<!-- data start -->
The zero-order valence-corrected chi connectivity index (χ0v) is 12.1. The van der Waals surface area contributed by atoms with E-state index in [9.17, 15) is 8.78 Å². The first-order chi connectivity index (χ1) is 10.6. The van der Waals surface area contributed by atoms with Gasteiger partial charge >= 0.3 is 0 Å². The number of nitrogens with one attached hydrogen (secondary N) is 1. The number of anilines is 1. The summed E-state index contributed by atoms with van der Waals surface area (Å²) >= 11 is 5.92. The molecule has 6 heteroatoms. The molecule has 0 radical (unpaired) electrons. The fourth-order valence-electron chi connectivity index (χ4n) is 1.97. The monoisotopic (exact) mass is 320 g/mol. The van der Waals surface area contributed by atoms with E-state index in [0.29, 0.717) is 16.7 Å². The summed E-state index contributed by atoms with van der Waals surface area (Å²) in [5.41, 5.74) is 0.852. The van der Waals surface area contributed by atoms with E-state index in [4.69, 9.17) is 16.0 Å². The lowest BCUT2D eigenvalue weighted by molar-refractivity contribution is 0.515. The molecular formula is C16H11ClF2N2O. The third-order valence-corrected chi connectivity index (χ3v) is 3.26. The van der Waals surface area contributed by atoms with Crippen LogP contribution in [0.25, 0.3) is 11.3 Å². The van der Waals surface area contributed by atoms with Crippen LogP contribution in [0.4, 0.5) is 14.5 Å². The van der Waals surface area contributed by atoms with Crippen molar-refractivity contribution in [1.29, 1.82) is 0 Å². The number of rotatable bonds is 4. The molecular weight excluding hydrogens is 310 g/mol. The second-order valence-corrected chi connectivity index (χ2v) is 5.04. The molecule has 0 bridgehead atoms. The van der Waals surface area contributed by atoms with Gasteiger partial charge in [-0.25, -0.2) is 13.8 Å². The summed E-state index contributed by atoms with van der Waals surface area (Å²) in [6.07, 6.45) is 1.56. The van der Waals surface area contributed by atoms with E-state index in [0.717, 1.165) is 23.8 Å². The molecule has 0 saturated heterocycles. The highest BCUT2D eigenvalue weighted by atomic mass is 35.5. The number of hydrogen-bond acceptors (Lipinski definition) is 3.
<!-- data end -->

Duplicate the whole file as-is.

The zero-order valence-corrected chi connectivity index (χ0v) is 12.1. The van der Waals surface area contributed by atoms with E-state index in [9.17, 15) is 8.78 Å². The first-order chi connectivity index (χ1) is 10.6. The van der Waals surface area contributed by atoms with Gasteiger partial charge >= 0.3 is 0 Å². The number of nitrogens with one attached hydrogen (secondary N) is 1. The number of anilines is 1. The summed E-state index contributed by atoms with van der Waals surface area (Å²) >= 11 is 5.92. The molecule has 6 heteroatoms. The molecule has 0 radical (unpaired) electrons. The fourth-order valence-electron chi connectivity index (χ4n) is 1.97. The monoisotopic (exact) mass is 320 g/mol. The van der Waals surface area contributed by atoms with E-state index in [0.29, 0.717) is 16.7 Å². The summed E-state index contributed by atoms with van der Waals surface area (Å²) in [5.41, 5.74) is 0.852. The van der Waals surface area contributed by atoms with E-state index in [4.69, 9.17) is 16.0 Å². The lowest BCUT2D eigenvalue weighted by molar-refractivity contribution is 0.515. The molecular formula is C16H11ClF2N2O. The third-order valence-corrected chi connectivity index (χ3v) is 3.26. The van der Waals surface area contributed by atoms with Crippen LogP contribution in [0.25, 0.3) is 11.3 Å². The van der Waals surface area contributed by atoms with Crippen LogP contribution in [0.4, 0.5) is 14.5 Å². The van der Waals surface area contributed by atoms with Crippen molar-refractivity contribution in [1.29, 1.82) is 0 Å². The number of rotatable bonds is 4. The molecular weight excluding hydrogens is 310 g/mol. The second-order valence-corrected chi connectivity index (χ2v) is 5.04. The molecule has 0 bridgehead atoms. The van der Waals surface area contributed by atoms with Gasteiger partial charge in [-0.25, -0.2) is 13.8 Å². The summed E-state index contributed by atoms with van der Waals surface area (Å²) in [6.07, 6.45) is 1.56. The van der Waals surface area contributed by atoms with E-state index in [0.717, 1.165) is 23.8 Å². The molecule has 0 saturated heterocycles. The highest BCUT2D eigenvalue weighted by atomic mass is 35.5. The number of hydrogen-bond acceptors (Lipinski definition) is 3.